The problem is really simple. You either close down a house of prostitution or you leave it open. You can’t satisfy both those who want it open and those who want it closed. - Fredric Wertham
Banned Books Week is usually the last week of September, but for some reason I’ve been unable to ascertain it is being held in the first week of October this year; it thus started yesterday and ends this coming Saturday. And though, as I said in last year’s column on the subject, “I’m usually pretty skeptical of ‘Official Whatchamacallit Week’ type things…I find the idea of a week specifically dedicated to reading books which busybodies want to stop people from reading to be irresistibly subversive.” Last year I specifically discussed book-banning and listed the most-challenged books of 2010; four of them (The Absolutely True Diary of a Part-Time Indian, Brave New World, The Hunger Games series and What My Mother Doesn’t Know) were back on 2011’s list, where they were joined by the Internet Girls series by Lauren Myracle, The Story of Life on the Golden Fields series by Kim Dong Hwa, My Mom’s Having a Baby by Dori Hillestad Butler, the Alice series by Phyllis Reynolds Naylor, the Gossip Girl series by Cecily Von Ziegesar and To Kill a Mockingbird by Harper Lee. But this year, I’d rather talk briefly about the defective mind of the would-be censor, and how we as a culture have made it easier for him to get his way.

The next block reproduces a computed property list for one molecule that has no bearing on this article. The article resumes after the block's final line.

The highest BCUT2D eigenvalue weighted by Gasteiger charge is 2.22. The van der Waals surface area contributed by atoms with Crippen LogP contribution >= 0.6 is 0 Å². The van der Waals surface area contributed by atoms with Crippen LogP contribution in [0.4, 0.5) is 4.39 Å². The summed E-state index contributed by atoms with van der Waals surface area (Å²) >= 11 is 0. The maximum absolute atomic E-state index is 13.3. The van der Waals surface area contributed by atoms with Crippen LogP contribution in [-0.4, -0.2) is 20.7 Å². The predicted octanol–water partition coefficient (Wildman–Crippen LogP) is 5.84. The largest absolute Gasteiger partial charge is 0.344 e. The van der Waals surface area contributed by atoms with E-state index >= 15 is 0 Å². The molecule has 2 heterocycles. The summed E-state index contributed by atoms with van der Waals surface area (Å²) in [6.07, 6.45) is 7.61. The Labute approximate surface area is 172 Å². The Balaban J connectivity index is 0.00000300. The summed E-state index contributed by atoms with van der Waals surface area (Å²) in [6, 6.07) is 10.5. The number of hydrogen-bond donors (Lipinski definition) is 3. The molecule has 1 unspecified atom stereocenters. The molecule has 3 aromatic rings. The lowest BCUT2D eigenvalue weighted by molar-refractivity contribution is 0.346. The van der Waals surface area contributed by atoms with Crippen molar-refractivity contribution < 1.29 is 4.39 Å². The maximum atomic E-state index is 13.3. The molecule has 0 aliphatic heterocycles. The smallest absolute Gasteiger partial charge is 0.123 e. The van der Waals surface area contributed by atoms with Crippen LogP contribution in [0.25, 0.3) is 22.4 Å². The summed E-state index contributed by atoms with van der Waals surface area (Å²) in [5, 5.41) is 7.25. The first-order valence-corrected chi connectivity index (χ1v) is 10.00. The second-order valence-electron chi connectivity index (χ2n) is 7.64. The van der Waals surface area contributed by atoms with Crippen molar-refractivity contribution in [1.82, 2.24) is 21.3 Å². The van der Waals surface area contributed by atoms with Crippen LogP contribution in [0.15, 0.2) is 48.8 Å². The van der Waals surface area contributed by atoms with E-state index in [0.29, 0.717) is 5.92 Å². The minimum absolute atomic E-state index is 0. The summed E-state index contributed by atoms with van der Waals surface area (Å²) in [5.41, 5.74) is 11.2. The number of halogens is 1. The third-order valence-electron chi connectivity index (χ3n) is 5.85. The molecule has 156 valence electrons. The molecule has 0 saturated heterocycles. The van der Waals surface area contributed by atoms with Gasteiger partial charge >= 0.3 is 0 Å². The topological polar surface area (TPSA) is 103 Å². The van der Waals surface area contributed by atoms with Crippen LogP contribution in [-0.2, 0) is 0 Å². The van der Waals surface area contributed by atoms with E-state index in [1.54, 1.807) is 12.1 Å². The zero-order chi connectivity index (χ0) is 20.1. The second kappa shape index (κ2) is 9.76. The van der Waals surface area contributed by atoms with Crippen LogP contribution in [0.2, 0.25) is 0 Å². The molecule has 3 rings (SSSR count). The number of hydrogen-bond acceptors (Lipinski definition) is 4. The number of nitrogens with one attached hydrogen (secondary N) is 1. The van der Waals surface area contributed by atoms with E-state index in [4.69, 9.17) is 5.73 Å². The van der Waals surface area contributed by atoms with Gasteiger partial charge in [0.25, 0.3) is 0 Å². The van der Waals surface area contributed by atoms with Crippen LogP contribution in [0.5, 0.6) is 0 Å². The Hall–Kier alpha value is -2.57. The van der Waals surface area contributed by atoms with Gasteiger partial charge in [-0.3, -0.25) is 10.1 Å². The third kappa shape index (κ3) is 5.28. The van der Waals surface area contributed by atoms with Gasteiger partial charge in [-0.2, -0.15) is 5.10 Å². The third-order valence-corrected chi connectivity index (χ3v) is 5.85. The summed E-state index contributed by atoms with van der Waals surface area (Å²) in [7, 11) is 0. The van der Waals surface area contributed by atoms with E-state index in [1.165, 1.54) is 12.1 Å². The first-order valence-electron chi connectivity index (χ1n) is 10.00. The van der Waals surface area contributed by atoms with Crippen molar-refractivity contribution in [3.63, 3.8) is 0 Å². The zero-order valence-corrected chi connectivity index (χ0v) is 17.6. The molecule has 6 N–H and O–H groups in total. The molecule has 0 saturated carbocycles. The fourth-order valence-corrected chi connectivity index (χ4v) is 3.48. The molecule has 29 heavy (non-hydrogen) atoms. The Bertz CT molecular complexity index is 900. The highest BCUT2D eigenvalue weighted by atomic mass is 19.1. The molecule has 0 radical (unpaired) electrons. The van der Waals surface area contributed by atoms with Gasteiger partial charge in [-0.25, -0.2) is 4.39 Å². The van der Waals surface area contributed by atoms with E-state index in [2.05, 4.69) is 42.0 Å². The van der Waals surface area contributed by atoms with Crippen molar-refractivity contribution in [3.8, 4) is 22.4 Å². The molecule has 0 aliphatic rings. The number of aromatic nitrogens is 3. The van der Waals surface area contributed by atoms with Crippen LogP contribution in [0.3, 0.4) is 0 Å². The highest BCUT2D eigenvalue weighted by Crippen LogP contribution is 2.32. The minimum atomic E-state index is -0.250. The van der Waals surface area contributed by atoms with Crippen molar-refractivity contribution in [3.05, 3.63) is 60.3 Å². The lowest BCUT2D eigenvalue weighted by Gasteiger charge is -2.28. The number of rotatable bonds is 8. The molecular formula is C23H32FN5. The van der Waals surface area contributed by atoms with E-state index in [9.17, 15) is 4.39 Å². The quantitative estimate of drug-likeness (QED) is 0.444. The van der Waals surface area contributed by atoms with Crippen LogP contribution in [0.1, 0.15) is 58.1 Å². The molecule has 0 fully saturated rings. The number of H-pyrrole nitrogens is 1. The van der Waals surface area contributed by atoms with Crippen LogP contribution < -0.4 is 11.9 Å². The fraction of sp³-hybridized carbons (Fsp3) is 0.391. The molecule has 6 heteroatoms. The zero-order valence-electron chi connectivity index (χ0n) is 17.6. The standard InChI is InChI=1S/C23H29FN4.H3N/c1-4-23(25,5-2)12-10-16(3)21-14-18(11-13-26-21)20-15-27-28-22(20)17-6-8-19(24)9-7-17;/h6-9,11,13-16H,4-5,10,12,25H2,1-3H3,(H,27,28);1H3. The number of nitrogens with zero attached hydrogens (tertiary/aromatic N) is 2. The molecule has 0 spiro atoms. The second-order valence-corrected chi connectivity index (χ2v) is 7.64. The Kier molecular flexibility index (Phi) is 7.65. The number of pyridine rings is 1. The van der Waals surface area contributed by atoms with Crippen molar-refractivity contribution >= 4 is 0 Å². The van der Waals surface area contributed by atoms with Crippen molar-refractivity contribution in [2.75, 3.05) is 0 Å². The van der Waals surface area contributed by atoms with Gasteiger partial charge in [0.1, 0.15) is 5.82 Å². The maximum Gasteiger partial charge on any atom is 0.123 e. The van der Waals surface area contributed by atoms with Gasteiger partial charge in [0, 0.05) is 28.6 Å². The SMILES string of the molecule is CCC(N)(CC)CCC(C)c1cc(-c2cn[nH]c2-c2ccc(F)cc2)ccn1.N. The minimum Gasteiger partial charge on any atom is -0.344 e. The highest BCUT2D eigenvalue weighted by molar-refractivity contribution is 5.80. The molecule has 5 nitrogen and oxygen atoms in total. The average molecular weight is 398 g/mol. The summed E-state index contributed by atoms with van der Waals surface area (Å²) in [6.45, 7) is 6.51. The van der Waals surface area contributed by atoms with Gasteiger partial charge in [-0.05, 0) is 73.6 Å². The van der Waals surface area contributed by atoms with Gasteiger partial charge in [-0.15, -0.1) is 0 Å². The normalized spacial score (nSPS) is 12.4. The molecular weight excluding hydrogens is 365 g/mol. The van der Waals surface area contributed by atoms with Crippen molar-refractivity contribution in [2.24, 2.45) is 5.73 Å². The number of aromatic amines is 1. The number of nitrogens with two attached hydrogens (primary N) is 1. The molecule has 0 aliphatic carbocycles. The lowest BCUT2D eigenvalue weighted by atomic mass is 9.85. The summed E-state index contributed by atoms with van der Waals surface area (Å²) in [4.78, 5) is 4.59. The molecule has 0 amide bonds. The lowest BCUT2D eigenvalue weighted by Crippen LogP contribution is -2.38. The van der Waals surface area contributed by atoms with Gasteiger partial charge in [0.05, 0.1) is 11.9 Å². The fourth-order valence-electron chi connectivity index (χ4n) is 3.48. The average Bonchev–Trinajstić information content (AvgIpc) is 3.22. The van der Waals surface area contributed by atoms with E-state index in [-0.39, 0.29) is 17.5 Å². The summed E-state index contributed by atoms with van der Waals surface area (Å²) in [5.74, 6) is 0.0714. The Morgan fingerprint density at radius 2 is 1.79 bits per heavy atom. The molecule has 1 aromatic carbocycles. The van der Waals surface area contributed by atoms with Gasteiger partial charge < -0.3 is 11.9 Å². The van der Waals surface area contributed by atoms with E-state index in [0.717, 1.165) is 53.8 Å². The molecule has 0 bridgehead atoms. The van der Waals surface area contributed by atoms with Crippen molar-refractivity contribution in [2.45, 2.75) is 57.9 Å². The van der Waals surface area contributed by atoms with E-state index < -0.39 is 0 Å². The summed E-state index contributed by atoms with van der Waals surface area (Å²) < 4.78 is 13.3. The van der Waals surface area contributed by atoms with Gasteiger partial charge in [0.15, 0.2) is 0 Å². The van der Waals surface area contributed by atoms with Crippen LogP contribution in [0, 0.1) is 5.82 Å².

First of all, let’s make one thing clear: the urge to censor is a mental illness. No normal person wants to control what other people think, and no sane person could believe that he can control what anyone else thinks. Only a psychotic believes that he can be directly affected by the thoughts inside another person’s brain, yet time and again would-be censors attempt to circumvent the principles of liberty and individual rights by claiming exactly that; somehow, we are asked to believe, what individuals see and think can magically affect others and is therefore subject to the same sort of restrictions as violent actions are.
In earlier times, it was enough to say that books, pictures or thoughts were “sinful”, because people imagined “evil” as some sort of tangible thing that could affect everyone around it (presumably via invisible “evil rays”). And though that sort of booga-booga nonsense would be laughed out of the conversation now if expressed directly, it still sells quite well as long as it’s expressed indirectly by referring to unproven “negative secondary effects” or burbling inane and incomprehensible neofeminist drivel about how all women are as mystically interconnected as a hydra’s heads. And of course, just about anything (no matter how repressive and totalitarian) can be sold to the Great Unwashed if it’s depicted as being intended to “protect” children, with “protect” in this case being interpreted to mean “lock into a permanent passive and vegetative state”. Young people, we are told, can somehow be “harmed” by encountering ideas and concepts that they are “not ready for”, like the protagonist of an H.P. Lovecraft story driven mad by the blasphemous cosmic truths he discovers in some forbidden eldritch tome. Foremost among these “dangerous” truths are supposed to be facts about the functions of their own bodies, but considering that many of our laws declare that they don’t actually own those bodies until they’re 18, I suppose it all makes a kind of twisted sense once one accepts the outlandish initial premise.